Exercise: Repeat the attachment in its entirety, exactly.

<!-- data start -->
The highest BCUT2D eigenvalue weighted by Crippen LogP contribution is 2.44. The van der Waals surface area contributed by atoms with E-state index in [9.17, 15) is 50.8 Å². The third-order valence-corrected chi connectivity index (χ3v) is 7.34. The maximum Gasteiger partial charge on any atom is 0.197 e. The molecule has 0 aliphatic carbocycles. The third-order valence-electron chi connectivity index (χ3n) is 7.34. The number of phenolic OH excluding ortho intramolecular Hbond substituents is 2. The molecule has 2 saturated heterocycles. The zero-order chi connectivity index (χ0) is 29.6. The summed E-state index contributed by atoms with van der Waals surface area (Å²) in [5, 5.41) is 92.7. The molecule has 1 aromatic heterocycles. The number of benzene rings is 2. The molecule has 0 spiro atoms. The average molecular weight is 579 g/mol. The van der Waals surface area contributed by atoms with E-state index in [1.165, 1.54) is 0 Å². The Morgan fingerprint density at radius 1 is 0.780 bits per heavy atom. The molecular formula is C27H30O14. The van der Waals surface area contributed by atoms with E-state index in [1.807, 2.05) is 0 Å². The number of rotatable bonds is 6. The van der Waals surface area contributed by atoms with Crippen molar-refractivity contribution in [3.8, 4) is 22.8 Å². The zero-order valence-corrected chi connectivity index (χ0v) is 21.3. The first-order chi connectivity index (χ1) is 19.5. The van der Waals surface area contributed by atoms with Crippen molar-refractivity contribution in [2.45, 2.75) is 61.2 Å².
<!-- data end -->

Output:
The highest BCUT2D eigenvalue weighted by Crippen LogP contribution is 2.44. The van der Waals surface area contributed by atoms with E-state index in [9.17, 15) is 50.8 Å². The third-order valence-corrected chi connectivity index (χ3v) is 7.34. The maximum Gasteiger partial charge on any atom is 0.197 e. The molecule has 0 aliphatic carbocycles. The third-order valence-electron chi connectivity index (χ3n) is 7.34. The number of phenolic OH excluding ortho intramolecular Hbond substituents is 2. The molecule has 2 saturated heterocycles. The zero-order chi connectivity index (χ0) is 29.6. The summed E-state index contributed by atoms with van der Waals surface area (Å²) in [5, 5.41) is 92.7. The molecule has 1 aromatic heterocycles. The number of benzene rings is 2. The molecule has 0 spiro atoms. The average molecular weight is 579 g/mol. The van der Waals surface area contributed by atoms with E-state index in [1.165, 1.54) is 0 Å². The Morgan fingerprint density at radius 1 is 0.780 bits per heavy atom. The molecular formula is C27H30O14. The van der Waals surface area contributed by atoms with E-state index in [1.807, 2.05) is 0 Å². The number of rotatable bonds is 6. The van der Waals surface area contributed by atoms with Crippen molar-refractivity contribution in [3.8, 4) is 22.8 Å². The zero-order valence-corrected chi connectivity index (χ0v) is 21.3. The first-order chi connectivity index (χ1) is 19.5. The van der Waals surface area contributed by atoms with Crippen molar-refractivity contribution in [2.45, 2.75) is 61.2 Å².